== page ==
"A new collective form of work will emerge, allowing members to have the flexibility to work on projects that truly matter to them." — Jean de Rauglaudre, CEO and co-founder of Collective
We've all figured out by now that the future is a place where independence and flexibility will win the (work)day. Because the phenomenon is not limited to geography, skill, or industry—workers around the world have shifted to working remotely, and the balance of power to choose where and how they work has begun to shift to their favor. People want flexibilty, and brands need to adapt to that in order to keep attracting the best talent.
Here's more from Jean:
"Unlike freelancers, people will team up in groups to mutualize their skills and networks. This new collective form of work will allow members to have the flexibility to work on projects that truly matter to them. And companies will work with collectives to go faster and work with talented teams. It's all about more independence, flexibility and fulfillment—we believe that this is the future of work."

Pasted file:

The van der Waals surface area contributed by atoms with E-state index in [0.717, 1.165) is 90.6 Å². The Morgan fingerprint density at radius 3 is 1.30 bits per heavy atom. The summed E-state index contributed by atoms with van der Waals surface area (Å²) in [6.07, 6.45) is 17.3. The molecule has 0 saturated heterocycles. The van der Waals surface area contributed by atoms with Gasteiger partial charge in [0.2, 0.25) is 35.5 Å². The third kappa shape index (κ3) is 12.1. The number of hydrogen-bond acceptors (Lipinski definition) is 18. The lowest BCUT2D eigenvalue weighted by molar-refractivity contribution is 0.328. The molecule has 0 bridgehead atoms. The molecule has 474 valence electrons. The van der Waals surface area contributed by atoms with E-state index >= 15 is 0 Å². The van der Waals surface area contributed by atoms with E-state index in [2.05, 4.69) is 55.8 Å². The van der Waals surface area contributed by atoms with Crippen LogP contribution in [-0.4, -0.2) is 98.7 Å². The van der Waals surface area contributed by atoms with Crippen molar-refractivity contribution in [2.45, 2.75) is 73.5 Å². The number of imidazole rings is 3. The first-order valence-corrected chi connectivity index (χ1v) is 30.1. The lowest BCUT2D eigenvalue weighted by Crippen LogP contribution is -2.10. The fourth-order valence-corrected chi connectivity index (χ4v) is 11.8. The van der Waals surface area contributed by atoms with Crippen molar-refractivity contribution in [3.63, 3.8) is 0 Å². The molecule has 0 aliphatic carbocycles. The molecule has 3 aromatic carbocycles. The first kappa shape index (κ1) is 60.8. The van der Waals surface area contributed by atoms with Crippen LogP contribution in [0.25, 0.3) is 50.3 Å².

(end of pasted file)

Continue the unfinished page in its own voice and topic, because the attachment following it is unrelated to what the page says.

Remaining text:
Now it's your turn. What have you learned from working remotely over the past year? What knowledge gems are you taking forward? Anything we haven't mentioned? Anything that you'd like to tell the world?
If so, we want to hear about it, and may feature you in our next article.
Marc Cinanni is a creative writer who's fascinated by the emergence of remote as a new way of life. His pieces are punchy, absurd, and often personal. He writes for remote teams, managers, and people interested in feeling better about the way they work. Follow him @marccinanni.